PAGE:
Barack Obama came to the city on Friday to pay respects the Philadelphia Eagles, who beat the New England Patriots 41-33 in Super Bowl LII.
OK, not really.
The real reason was politics.
The former commander-in-chief has been on a whirlwind tour to gin up turnout for the Nov. 6 midterm contests. In the Philly area alone, Democrats are gunning to unseat Republicans in four U.S. House districts and more than a dozen state legislative seats, per the Associated Press. But Obama was stumping primarily for two incumbents on Friday: U.S. Sen. Bob Casey and Pa. Gov. Wolf, both of whom face firebrand Republican challengers. (The president hosted a top-dollar fundraiser for Casey immediately after the rally — and you probably can’t afford the entrance fee.)
Anyway, Obama doesn’t get on the stump without a few political targets. And his speech at the Dell Music Center in Fairmount Park had a few common themes.
Voters who blow off midterm elections
This was the undercurrent for most of Obama’s remarks — and the reason he’s been on the road stumping and endorsing some 80 Democrats in pivotal races across the nation. But, yes, midterm election turnout is lackluster in Philly, for both local and national races. And Obama seemed to be speaking directly to the apathetics out there, emphasizing this race above his own presidential election in 2008:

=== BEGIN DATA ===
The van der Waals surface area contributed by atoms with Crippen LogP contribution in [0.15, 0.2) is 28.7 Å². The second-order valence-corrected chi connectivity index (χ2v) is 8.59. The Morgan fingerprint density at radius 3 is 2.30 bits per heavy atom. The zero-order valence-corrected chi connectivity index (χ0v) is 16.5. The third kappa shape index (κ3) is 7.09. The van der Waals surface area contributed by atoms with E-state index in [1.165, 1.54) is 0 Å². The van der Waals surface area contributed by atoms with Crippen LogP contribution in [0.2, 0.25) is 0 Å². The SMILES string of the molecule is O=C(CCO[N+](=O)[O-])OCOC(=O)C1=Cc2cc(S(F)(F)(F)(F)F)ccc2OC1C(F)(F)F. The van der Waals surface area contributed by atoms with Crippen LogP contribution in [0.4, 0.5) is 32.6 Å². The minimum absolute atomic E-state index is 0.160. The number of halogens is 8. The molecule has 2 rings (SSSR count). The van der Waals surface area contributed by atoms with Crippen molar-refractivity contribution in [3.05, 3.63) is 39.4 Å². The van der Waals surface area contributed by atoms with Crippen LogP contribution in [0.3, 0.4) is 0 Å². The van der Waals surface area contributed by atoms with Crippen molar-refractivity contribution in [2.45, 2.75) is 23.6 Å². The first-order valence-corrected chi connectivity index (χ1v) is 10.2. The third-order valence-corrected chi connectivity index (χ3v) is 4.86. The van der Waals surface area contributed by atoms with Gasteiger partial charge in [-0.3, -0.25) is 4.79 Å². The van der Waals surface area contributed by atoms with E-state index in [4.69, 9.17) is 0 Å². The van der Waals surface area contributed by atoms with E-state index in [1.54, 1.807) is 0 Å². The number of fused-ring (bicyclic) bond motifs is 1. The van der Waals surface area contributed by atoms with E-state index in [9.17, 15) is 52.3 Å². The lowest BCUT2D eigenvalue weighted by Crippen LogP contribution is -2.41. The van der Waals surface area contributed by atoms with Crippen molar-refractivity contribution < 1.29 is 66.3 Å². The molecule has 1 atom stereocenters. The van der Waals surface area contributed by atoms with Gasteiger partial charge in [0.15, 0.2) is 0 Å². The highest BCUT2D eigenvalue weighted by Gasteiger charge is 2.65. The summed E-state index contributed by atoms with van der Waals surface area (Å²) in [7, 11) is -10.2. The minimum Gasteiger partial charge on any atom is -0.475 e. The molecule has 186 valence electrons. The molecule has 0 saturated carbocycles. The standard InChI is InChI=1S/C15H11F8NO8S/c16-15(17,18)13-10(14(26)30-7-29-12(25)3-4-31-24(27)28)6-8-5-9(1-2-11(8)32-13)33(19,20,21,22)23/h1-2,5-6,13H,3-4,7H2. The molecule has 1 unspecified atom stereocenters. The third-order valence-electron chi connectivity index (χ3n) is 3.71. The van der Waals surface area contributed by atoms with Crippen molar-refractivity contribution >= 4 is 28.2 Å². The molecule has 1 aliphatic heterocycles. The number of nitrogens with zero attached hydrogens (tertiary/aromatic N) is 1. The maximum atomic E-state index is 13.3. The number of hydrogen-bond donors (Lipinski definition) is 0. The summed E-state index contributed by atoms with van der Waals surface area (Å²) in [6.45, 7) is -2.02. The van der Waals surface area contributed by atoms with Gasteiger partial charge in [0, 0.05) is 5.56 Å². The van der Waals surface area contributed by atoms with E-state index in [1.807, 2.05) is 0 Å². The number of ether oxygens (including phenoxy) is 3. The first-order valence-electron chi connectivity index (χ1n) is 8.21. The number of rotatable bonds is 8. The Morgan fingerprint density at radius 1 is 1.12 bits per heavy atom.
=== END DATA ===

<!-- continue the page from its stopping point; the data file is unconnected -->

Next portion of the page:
“Some people may not have heard the news yet. So I’m heard to deliver it. This November’s election is more important than any I can remember in my lifetime.”
Slacktivists, who are apparently worse than no-show voters
Obama is coming for our hashtags and possibly our anxiety disorders.
Millennials, who need to put down their phones
OK, this is pretty much the same as slacktivism critique. But the former commander-in-chief clearly has no time for the smartphone crowd making excuses about getting to the polls.
Pennsylania’s lack of women in Congress?
Pennsylvania has a gender parity problem in its government offices, period. Of note, Casey ran unopposed in the Democratic primary and is running against U.S. Rep. Lou Barletta, a man.
Republicans, for obvious reasons
Obama took a few shots at his successor. He mentioned Trump in passing a handful of times in his 30-some-minute speech, once notably to reiterate his role in the post-recession economic recovery and again to condemn Trump’s war against the FBI. Obama kept much of the emphasis on the U.S. House race at hand and the Republican effort to dismantle the Affordable Care Act — one of Obama’s signature accomplishments while in office. Healthcare issues are definitely on Pennsylvania’s mind.